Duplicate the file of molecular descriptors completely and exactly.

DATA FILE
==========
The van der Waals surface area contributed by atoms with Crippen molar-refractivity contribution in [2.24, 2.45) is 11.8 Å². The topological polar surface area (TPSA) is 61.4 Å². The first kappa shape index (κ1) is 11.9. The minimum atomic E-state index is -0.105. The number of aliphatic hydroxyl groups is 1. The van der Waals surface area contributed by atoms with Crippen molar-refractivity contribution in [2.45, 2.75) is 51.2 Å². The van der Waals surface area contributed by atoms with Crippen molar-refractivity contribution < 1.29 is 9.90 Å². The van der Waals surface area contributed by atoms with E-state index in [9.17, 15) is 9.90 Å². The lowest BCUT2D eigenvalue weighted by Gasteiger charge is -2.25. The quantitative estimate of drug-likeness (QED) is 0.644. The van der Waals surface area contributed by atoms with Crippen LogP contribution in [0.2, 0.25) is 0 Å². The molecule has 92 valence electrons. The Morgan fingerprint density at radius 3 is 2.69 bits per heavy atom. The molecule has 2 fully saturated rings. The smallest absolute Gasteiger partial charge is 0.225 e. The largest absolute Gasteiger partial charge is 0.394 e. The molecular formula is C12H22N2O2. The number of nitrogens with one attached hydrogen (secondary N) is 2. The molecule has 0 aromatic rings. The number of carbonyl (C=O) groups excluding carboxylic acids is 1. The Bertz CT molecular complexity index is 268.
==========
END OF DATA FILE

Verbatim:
The van der Waals surface area contributed by atoms with Crippen molar-refractivity contribution in [2.24, 2.45) is 11.8 Å². The topological polar surface area (TPSA) is 61.4 Å². The first kappa shape index (κ1) is 11.9. The minimum atomic E-state index is -0.105. The number of aliphatic hydroxyl groups is 1. The van der Waals surface area contributed by atoms with Crippen molar-refractivity contribution in [2.45, 2.75) is 51.2 Å². The van der Waals surface area contributed by atoms with Crippen molar-refractivity contribution < 1.29 is 9.90 Å². The van der Waals surface area contributed by atoms with E-state index in [9.17, 15) is 9.90 Å². The lowest BCUT2D eigenvalue weighted by Gasteiger charge is -2.25. The quantitative estimate of drug-likeness (QED) is 0.644. The van der Waals surface area contributed by atoms with Crippen LogP contribution in [0.2, 0.25) is 0 Å². The molecule has 92 valence electrons. The Morgan fingerprint density at radius 3 is 2.69 bits per heavy atom. The molecule has 2 fully saturated rings. The smallest absolute Gasteiger partial charge is 0.225 e. The largest absolute Gasteiger partial charge is 0.394 e. The molecular formula is C12H22N2O2. The number of nitrogens with one attached hydrogen (secondary N) is 2. The molecule has 0 aromatic rings. The number of carbonyl (C=O) groups excluding carboxylic acids is 1. The Bertz CT molecular complexity index is 268.